Luke Stafford was 22 years old when he fell ill. He’d driven to work, where he was a qualified printing machinist, and was struggling to remember how to turn on the machines. He’d been turning them on every day for the past five years, but that day, the once familiar machines felt like a mystery.
His manager realised Luke was too medically unfit to drive himself home and called his mother to come and get him. Looking back on this day, Luke would recognise these to be the warning signs for an illness that would lead to the most challenging time of his life.
His memory after leaving work that day, he says, is hazy at best. He was taken to his local GP, then to Maroondah and Box Hill hospitals. Doctors were puzzled by his illness at first, as they investigated symptoms not unlike those of multiple sclerosis.
They urgently began running tests and examining scans to find the cause of Luke’s illness. It appeared Luke’s immune system was attacking his own myelin sheaths, the protective coating of nerve fibres within his brain.
His condition quickly worsened. He began to lose his motor skills and his organs started showing signs of shutting down.
Doctors began to suspect he could be suffering from Acute Disseminated Encephalomyelitis (ADEM), a rare neurological disorder. This sudden illness causes inflammation in the white matter of the brain and spinal chord that damages myelin. Its trigger is often a viral or bacterial infection in the body, but can also be unknown.
Before a confident diagnosis could be reached, Luke deteriorated further. He was transferred to the Austin Hospital’s Intensive Care Unit (ICU), where he became comatose and his heart briefly stopped. After receiving CPR and being revived, Luke was placed on steroids, medicated and given a series of blood plasma transfusions.
A brain biopsy led to an official diagnosis of ADEM, and the treatments that followed resulted in a substantial improvement in his condition.
“That was the closest I have been to death,” he says. “Although I made a miraculous recovery, for several years after I was clearly not capable of many things that I had been before I fell ill. I had weakened strength, eyesight, concentration and coordination and my mental health took a nose dive.”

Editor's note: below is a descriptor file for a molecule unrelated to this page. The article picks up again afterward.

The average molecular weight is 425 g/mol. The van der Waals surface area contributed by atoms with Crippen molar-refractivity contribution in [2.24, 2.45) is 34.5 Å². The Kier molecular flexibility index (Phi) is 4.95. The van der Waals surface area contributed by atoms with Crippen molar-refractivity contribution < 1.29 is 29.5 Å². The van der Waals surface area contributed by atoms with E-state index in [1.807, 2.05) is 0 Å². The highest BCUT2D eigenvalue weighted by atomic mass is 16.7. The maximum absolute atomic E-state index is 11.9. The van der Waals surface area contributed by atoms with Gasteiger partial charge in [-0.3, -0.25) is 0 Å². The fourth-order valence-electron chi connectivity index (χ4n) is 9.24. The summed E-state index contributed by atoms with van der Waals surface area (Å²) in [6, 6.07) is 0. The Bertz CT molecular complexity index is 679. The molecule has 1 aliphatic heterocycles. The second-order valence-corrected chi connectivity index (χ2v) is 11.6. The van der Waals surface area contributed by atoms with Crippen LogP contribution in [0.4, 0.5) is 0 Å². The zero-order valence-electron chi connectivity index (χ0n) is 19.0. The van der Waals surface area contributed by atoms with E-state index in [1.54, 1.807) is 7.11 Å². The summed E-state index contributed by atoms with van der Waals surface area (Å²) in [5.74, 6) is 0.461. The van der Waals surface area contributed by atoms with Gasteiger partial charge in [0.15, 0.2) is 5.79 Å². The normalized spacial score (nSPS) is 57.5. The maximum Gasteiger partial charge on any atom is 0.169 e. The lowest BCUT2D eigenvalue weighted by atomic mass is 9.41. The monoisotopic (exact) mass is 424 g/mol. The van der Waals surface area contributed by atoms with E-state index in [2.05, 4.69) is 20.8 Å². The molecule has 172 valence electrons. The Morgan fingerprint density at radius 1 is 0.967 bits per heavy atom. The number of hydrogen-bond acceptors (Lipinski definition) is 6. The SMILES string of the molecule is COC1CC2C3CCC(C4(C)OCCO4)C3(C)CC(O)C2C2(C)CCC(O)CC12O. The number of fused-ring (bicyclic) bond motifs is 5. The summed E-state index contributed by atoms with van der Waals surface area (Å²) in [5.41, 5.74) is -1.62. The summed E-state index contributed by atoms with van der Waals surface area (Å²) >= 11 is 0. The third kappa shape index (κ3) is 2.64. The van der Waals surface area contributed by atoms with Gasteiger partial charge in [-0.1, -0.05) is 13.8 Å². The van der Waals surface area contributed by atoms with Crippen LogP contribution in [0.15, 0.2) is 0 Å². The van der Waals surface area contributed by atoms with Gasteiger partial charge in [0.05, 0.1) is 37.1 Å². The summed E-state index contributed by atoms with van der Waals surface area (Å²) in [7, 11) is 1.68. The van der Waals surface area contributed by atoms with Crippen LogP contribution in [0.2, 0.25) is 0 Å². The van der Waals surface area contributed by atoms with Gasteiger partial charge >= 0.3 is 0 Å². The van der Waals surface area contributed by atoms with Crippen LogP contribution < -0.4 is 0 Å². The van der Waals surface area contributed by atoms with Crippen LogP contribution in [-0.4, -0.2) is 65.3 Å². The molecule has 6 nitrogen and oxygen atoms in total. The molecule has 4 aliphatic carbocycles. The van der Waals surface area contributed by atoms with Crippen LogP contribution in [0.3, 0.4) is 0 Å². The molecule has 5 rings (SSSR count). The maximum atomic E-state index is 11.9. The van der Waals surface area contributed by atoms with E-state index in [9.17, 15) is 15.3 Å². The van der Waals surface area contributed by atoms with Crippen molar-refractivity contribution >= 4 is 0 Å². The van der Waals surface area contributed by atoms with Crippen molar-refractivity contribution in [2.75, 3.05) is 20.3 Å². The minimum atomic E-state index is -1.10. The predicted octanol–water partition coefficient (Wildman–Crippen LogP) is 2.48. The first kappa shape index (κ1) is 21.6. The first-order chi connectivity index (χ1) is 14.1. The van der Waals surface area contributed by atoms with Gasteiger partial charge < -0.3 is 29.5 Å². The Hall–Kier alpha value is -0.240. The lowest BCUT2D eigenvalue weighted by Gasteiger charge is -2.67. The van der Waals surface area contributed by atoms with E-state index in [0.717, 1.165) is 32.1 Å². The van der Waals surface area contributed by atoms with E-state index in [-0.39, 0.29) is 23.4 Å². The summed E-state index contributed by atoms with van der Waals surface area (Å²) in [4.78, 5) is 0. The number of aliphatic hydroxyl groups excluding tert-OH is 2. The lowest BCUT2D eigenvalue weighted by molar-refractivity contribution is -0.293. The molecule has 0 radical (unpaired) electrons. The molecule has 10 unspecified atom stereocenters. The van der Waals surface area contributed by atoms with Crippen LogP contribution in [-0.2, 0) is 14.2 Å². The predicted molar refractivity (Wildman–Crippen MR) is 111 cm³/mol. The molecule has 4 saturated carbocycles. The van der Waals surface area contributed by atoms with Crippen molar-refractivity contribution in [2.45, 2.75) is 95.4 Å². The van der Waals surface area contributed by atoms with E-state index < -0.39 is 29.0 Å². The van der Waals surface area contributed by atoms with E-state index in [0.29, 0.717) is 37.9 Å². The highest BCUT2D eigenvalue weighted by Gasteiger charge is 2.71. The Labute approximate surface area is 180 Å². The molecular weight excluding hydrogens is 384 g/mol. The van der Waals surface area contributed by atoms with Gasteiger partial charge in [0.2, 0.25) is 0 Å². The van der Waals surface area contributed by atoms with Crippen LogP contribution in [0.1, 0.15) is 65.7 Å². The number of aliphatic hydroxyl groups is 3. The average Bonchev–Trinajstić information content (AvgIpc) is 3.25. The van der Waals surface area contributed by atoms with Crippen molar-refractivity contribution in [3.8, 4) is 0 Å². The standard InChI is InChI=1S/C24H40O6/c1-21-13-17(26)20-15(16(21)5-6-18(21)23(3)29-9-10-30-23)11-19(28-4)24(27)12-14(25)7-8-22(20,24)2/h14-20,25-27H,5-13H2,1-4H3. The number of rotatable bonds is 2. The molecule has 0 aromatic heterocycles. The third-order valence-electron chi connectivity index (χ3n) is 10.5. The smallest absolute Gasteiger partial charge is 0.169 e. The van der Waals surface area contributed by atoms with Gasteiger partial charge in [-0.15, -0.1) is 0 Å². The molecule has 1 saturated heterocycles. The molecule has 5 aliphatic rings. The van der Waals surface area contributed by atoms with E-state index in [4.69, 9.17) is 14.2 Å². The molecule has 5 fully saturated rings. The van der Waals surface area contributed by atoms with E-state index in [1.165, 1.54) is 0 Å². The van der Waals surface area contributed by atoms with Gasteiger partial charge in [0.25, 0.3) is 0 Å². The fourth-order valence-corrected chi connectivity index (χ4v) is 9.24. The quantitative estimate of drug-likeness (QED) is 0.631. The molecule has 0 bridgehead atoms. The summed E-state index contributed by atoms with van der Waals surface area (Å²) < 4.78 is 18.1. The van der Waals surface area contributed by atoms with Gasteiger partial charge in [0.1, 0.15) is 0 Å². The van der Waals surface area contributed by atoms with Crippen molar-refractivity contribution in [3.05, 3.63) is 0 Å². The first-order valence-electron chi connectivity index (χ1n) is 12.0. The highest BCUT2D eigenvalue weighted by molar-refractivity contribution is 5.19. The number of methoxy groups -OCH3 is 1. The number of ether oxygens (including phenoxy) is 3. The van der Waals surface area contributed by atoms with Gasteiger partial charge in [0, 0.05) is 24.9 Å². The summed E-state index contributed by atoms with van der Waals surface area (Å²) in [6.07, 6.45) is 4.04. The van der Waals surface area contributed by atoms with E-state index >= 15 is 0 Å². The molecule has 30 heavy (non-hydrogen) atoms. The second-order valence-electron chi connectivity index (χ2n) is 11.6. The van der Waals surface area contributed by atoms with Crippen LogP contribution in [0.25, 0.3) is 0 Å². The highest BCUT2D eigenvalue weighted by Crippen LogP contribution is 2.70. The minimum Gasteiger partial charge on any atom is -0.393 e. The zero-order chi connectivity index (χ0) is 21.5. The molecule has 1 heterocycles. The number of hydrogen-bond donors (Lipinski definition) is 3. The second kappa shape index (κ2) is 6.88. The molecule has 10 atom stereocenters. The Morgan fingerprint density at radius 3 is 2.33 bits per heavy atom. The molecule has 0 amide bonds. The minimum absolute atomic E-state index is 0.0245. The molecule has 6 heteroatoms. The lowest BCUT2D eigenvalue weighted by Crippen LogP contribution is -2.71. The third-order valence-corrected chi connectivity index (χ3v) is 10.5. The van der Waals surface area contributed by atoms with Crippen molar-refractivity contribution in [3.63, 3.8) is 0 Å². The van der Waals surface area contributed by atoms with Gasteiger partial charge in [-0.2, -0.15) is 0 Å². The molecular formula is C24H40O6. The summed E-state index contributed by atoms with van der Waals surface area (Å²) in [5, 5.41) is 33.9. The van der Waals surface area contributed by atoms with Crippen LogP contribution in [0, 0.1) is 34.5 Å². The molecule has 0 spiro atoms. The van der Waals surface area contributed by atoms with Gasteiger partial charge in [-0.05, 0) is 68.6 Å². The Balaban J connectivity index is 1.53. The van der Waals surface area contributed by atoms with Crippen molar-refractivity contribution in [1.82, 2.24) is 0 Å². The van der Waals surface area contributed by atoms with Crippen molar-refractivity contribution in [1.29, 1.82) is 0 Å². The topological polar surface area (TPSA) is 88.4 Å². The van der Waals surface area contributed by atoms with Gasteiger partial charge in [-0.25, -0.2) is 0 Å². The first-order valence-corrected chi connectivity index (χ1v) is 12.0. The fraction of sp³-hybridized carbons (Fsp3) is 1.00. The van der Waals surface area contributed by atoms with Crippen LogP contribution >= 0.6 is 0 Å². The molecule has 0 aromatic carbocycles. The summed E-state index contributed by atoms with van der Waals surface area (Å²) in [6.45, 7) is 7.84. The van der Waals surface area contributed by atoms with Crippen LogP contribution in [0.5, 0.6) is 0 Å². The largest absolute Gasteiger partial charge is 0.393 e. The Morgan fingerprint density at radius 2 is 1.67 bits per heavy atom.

His routine over the next few years would be peppered with visits to neuropsychologists, physiotherapists and occupational therapists.
“The years that followed were an extremely challenging time and there have been many times when I have felt no hope in me to help me persist,” he says. “But I have persisted.”
The experience gave him a deep gratitude for the medical professionals that were able to save his life.
“After receiving a second chance, I felt compelled to contribute to a more environmentally sustainable future and follow the field of science.”
In 2011, Luke began his return to study. He completed his Year 12 equivalent maths methods and then immediately completed a dual diploma of Conservation and Land Management and diploma of Sustainability.
“I developed a strong desire to study the inner life of plants as I feel that harnessing their many benefits for the environment will be critical to achieving a safe global climate in the coming decades,” he says.
This is an achievement that, at the start of this century, I would never have imagined myself capable of.’Luke Stafford, Biological Sciences student at La Trobe.
“I was drawn towards molecular genetics and bio-technology as this seemed the most fitting pathway for me,” he says. “I am now months away from completing my Honours year part-time. This is an achievement that, at the start of this century, I would never have imagined myself capable of.
“Without the exceptional academics and educators at La Trobe that I was privileged to have learned from, this achievement would not have been possible and for this I am truly thankful. I admire and respect all those who taught me, including Michael Emmerling, Kim Plummer, Zoia Hristova, Warrick Grant, Alison Kellow and Caixian Tang.
“Studying at La Trobe gave me a profound sense of self-accomplishment and opportunity. It felt like the enlightenment of my lifetime – it has informed my worldview and widened the lens through which I experience the world around me.
“I have no doubts that the experience I have gained at La Trobe has contributed a great deal towards my own life long recovery from the personal difficulties that I face and towards navigating the path forward.
Luke hopes to use the knowledge he has gained to make a positive contribution to a sustainable future for his 11 year old son.